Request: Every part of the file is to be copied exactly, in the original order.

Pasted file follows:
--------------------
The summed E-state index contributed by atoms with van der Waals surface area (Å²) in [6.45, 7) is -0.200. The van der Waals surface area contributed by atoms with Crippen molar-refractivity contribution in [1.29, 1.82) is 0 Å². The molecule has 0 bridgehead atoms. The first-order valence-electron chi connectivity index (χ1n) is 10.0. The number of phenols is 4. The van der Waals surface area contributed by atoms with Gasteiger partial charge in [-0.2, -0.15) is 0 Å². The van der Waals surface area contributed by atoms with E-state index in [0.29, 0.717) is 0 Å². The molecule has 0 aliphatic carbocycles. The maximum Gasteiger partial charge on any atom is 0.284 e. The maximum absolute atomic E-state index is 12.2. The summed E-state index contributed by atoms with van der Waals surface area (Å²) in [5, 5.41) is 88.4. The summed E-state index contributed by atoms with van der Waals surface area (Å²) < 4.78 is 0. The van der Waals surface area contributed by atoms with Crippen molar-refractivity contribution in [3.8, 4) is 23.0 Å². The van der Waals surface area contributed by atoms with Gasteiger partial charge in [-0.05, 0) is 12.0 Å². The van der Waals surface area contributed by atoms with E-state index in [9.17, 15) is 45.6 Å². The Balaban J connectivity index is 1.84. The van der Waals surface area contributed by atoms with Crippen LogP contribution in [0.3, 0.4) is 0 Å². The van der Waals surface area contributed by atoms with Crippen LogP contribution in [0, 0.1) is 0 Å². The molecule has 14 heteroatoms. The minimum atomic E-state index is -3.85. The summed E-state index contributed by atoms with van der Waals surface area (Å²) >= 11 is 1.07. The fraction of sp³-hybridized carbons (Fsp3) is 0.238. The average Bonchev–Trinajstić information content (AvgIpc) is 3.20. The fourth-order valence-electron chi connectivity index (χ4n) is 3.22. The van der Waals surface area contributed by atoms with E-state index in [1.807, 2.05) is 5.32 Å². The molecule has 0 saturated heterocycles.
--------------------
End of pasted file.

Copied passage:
The summed E-state index contributed by atoms with van der Waals surface area (Å²) in [6.45, 7) is -0.200. The van der Waals surface area contributed by atoms with Crippen molar-refractivity contribution in [1.29, 1.82) is 0 Å². The molecule has 0 bridgehead atoms. The first-order valence-electron chi connectivity index (χ1n) is 10.0. The number of phenols is 4. The van der Waals surface area contributed by atoms with Gasteiger partial charge in [-0.2, -0.15) is 0 Å². The van der Waals surface area contributed by atoms with E-state index in [0.29, 0.717) is 0 Å². The molecule has 0 aliphatic carbocycles. The maximum Gasteiger partial charge on any atom is 0.284 e. The maximum absolute atomic E-state index is 12.2. The summed E-state index contributed by atoms with van der Waals surface area (Å²) in [5, 5.41) is 88.4. The summed E-state index contributed by atoms with van der Waals surface area (Å²) < 4.78 is 0. The van der Waals surface area contributed by atoms with Crippen molar-refractivity contribution in [3.8, 4) is 23.0 Å². The van der Waals surface area contributed by atoms with Gasteiger partial charge in [-0.05, 0) is 12.0 Å². The van der Waals surface area contributed by atoms with E-state index in [9.17, 15) is 45.6 Å². The Balaban J connectivity index is 1.84. The van der Waals surface area contributed by atoms with Crippen LogP contribution in [0.3, 0.4) is 0 Å². The van der Waals surface area contributed by atoms with Crippen LogP contribution in [0, 0.1) is 0 Å². The molecule has 14 heteroatoms. The minimum atomic E-state index is -3.85. The summed E-state index contributed by atoms with van der Waals surface area (Å²) >= 11 is 1.07. The fraction of sp³-hybridized carbons (Fsp3) is 0.238. The average Bonchev–Trinajstić information content (AvgIpc) is 3.20. The fourth-order valence-electron chi connectivity index (χ4n) is 3.22. The van der Waals surface area contributed by atoms with E-state index in [1.807, 2.05) is 5.32 Å². The molecule has 0 saturated heterocycles.